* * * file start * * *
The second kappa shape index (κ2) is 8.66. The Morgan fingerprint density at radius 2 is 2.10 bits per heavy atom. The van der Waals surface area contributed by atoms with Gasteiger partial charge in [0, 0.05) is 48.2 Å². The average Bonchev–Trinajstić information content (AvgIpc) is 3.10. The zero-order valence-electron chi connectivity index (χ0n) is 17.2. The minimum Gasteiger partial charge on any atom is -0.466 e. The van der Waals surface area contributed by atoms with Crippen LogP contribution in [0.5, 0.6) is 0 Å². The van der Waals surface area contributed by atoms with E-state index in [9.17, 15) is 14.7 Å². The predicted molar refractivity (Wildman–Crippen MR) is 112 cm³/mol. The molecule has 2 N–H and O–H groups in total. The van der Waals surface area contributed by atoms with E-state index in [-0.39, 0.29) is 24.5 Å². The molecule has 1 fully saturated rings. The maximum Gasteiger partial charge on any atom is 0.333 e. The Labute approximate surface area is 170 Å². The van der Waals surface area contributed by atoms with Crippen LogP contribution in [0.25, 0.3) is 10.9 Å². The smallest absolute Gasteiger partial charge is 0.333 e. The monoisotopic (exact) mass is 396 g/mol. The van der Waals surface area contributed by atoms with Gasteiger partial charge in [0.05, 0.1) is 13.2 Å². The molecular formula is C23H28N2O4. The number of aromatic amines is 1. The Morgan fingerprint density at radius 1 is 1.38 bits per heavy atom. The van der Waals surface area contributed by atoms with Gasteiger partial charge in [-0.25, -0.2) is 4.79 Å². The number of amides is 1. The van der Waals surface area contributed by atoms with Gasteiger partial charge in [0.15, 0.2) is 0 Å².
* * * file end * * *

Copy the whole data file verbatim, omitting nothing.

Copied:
The second kappa shape index (κ2) is 8.66. The Morgan fingerprint density at radius 2 is 2.10 bits per heavy atom. The van der Waals surface area contributed by atoms with Gasteiger partial charge in [0, 0.05) is 48.2 Å². The average Bonchev–Trinajstić information content (AvgIpc) is 3.10. The zero-order valence-electron chi connectivity index (χ0n) is 17.2. The minimum Gasteiger partial charge on any atom is -0.466 e. The van der Waals surface area contributed by atoms with Crippen LogP contribution in [0.5, 0.6) is 0 Å². The van der Waals surface area contributed by atoms with E-state index in [9.17, 15) is 14.7 Å². The predicted molar refractivity (Wildman–Crippen MR) is 112 cm³/mol. The molecule has 2 N–H and O–H groups in total. The van der Waals surface area contributed by atoms with E-state index in [-0.39, 0.29) is 24.5 Å². The molecule has 1 fully saturated rings. The maximum Gasteiger partial charge on any atom is 0.333 e. The Labute approximate surface area is 170 Å². The van der Waals surface area contributed by atoms with Crippen LogP contribution in [0.25, 0.3) is 10.9 Å². The smallest absolute Gasteiger partial charge is 0.333 e. The monoisotopic (exact) mass is 396 g/mol. The van der Waals surface area contributed by atoms with Gasteiger partial charge in [0.05, 0.1) is 13.2 Å². The molecular formula is C23H28N2O4. The number of aromatic amines is 1. The Morgan fingerprint density at radius 1 is 1.38 bits per heavy atom. The van der Waals surface area contributed by atoms with Gasteiger partial charge in [-0.25, -0.2) is 4.79 Å². The number of amides is 1. The van der Waals surface area contributed by atoms with Gasteiger partial charge in [0.15, 0.2) is 0 Å².